Backlog of DUI cases cleared using plea deals, but those won’t be around for much longer
HONOLULU, Hawaii (HawaiiNewsNow) - A plan to clear hundreds of DUI cases amid the COVID-19 court closures has resulted in 1,116 plea deals in Honolulu.
The offers were not allowed ahead of the pandemic, but when the courts shut down last year the backlog ballooned to 900.
“Most of these cases were from 2018, 2019 and 2020 which were pending trial as of January first of this year and that’s because there had been no trials for nine months last year,” said Florence Nakakuni, head of the misdemeanor division at the Honolulu Prosecutor’s office.
Add to that, more than 200 additional arrests this year.
In February, prosecutors, defense attorneys, and leaders at Mothers Against Drunk Driving finalized the plan for first time offenders.
So many defendants were interested, the program was only supposed to last one month but was extended through May.
“This was a unique circumstance,” said Kurt Kendro, of MADD.
“Unprecedented times calls for compromise on all parts and we thought this was the best compromise to make people accountable for their actions.”
Prosecutors have discretion.
Only those with no prior drunk driving arrests qualify, but if the arrest involved a crash, that driver would not be offered the deal. The blood alcohol content could be a factor too.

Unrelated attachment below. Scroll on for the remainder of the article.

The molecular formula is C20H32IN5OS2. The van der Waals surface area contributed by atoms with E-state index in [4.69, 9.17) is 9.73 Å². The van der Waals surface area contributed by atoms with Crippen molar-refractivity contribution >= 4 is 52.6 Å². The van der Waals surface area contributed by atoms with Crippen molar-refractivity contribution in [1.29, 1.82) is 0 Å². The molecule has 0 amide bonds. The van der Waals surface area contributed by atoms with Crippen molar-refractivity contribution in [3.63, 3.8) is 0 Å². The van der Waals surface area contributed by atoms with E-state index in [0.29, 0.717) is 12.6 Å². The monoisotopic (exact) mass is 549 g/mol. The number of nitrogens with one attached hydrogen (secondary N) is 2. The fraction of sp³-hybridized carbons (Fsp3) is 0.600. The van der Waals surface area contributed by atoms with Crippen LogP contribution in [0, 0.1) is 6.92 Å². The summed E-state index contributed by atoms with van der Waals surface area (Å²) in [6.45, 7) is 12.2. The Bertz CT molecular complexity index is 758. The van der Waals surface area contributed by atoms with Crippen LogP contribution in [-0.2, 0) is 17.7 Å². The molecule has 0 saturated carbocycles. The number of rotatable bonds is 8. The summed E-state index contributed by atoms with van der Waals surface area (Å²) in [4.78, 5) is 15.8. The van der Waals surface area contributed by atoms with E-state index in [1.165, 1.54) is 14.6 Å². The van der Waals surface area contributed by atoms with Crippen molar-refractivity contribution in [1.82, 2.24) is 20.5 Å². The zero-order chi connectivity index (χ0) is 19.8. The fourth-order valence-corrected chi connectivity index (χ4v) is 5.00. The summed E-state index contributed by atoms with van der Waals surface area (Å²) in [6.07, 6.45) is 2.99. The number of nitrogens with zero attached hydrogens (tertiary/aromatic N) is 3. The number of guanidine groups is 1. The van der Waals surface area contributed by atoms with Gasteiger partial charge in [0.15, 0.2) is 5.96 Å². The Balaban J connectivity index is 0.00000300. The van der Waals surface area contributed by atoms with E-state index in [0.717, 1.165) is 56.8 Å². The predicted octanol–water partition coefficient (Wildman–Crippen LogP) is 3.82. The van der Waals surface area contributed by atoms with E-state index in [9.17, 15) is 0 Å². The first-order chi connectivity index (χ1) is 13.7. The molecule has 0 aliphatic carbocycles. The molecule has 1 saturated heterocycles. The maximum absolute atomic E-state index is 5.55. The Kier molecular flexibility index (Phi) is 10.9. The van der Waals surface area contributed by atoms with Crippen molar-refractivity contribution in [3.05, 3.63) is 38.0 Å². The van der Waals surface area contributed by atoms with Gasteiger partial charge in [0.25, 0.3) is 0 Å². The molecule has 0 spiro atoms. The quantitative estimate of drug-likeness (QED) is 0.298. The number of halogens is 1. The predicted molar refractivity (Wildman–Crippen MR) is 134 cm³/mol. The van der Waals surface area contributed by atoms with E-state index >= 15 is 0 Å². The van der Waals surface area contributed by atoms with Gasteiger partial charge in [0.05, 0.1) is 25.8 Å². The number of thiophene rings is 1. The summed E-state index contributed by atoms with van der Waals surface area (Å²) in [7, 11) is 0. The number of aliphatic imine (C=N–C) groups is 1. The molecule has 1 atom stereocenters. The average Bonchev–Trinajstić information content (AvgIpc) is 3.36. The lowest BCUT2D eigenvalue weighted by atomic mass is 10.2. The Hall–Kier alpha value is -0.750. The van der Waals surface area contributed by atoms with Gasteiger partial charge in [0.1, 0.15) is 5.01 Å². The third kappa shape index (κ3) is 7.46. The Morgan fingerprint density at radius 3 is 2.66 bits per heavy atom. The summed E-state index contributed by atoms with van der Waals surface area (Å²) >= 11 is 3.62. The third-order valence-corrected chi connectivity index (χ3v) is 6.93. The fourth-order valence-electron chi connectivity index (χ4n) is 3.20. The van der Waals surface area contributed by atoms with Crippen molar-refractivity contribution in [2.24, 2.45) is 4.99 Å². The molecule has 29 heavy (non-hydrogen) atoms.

“This was a fair resolution of these cases given the circumstances and otherwise what would have happened probably is many of these cases would have been dismissed by the judges,” said Nakakuni.
The defendant has to pay fines, stay out of trouble for one year, and take driving and substance abuse classes to get the DUI wiped from their record.
They also cannot drive unless they get an interlock device.
If the person is arrested again for DUI during the one year probation period, the deal is revoked.
Nakakuni said that has not happened yet with the more than 1,000 defendants who took the offer.
Defense attorney Jonathan Burge had about 150 clients take the deal.
“It’s good. Free up the courts to concentrate on repeat offenders,” said Burge, who wants the state Legislature to make DUI plea deals permanent.
MADD opposes that and does not want to see it go past this month.
“MADD is very happy with the program,” Kendro said. “It’s ending at a good time, we’ve gotten assurances from the prosecutor’s office that it won’t be extended.”
While the court backlog has been cleared, the probation office and those running the driving and substance abuse classes are starting to get overwhelmed because so many defendants who took the deal are now trying to enroll.
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